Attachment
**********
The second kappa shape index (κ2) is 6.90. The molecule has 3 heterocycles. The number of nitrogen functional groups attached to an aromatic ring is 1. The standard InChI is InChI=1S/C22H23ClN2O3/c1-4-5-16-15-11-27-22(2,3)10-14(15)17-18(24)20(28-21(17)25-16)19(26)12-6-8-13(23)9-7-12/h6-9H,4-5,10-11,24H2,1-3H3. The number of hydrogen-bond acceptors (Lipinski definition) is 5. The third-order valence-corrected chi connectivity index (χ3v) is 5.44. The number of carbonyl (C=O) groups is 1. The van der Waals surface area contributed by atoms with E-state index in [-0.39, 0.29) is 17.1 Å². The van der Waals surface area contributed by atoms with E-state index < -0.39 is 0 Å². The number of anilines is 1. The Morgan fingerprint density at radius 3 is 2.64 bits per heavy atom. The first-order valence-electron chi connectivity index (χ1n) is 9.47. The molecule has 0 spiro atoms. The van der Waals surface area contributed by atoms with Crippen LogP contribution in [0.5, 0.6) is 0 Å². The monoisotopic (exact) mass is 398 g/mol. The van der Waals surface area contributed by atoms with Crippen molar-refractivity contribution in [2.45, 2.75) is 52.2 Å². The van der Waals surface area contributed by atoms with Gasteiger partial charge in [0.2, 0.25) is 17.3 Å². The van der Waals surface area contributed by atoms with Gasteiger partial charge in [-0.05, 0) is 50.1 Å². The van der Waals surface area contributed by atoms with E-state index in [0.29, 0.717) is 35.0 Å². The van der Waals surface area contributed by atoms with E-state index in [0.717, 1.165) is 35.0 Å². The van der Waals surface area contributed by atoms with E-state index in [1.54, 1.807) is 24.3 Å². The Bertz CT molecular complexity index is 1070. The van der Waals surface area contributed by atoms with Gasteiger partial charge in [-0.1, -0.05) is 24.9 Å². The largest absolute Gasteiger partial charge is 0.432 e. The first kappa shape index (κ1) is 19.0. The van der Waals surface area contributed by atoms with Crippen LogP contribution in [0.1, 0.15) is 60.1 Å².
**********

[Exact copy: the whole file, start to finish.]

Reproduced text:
The second kappa shape index (κ2) is 6.90. The molecule has 3 heterocycles. The number of nitrogen functional groups attached to an aromatic ring is 1. The standard InChI is InChI=1S/C22H23ClN2O3/c1-4-5-16-15-11-27-22(2,3)10-14(15)17-18(24)20(28-21(17)25-16)19(26)12-6-8-13(23)9-7-12/h6-9H,4-5,10-11,24H2,1-3H3. The number of hydrogen-bond acceptors (Lipinski definition) is 5. The third-order valence-corrected chi connectivity index (χ3v) is 5.44. The number of carbonyl (C=O) groups is 1. The van der Waals surface area contributed by atoms with E-state index in [-0.39, 0.29) is 17.1 Å². The van der Waals surface area contributed by atoms with E-state index < -0.39 is 0 Å². The number of anilines is 1. The Morgan fingerprint density at radius 3 is 2.64 bits per heavy atom. The first-order valence-electron chi connectivity index (χ1n) is 9.47. The molecule has 0 spiro atoms. The van der Waals surface area contributed by atoms with Crippen LogP contribution in [0.5, 0.6) is 0 Å². The monoisotopic (exact) mass is 398 g/mol. The van der Waals surface area contributed by atoms with Crippen molar-refractivity contribution in [2.45, 2.75) is 52.2 Å². The van der Waals surface area contributed by atoms with Gasteiger partial charge in [0.2, 0.25) is 17.3 Å². The van der Waals surface area contributed by atoms with Gasteiger partial charge in [-0.05, 0) is 50.1 Å². The van der Waals surface area contributed by atoms with E-state index in [0.29, 0.717) is 35.0 Å². The van der Waals surface area contributed by atoms with E-state index in [0.717, 1.165) is 35.0 Å². The van der Waals surface area contributed by atoms with E-state index in [1.54, 1.807) is 24.3 Å². The Bertz CT molecular complexity index is 1070. The van der Waals surface area contributed by atoms with Gasteiger partial charge in [-0.1, -0.05) is 24.9 Å². The largest absolute Gasteiger partial charge is 0.432 e. The first kappa shape index (κ1) is 19.0. The van der Waals surface area contributed by atoms with Crippen LogP contribution in [0.1, 0.15) is 60.1 Å².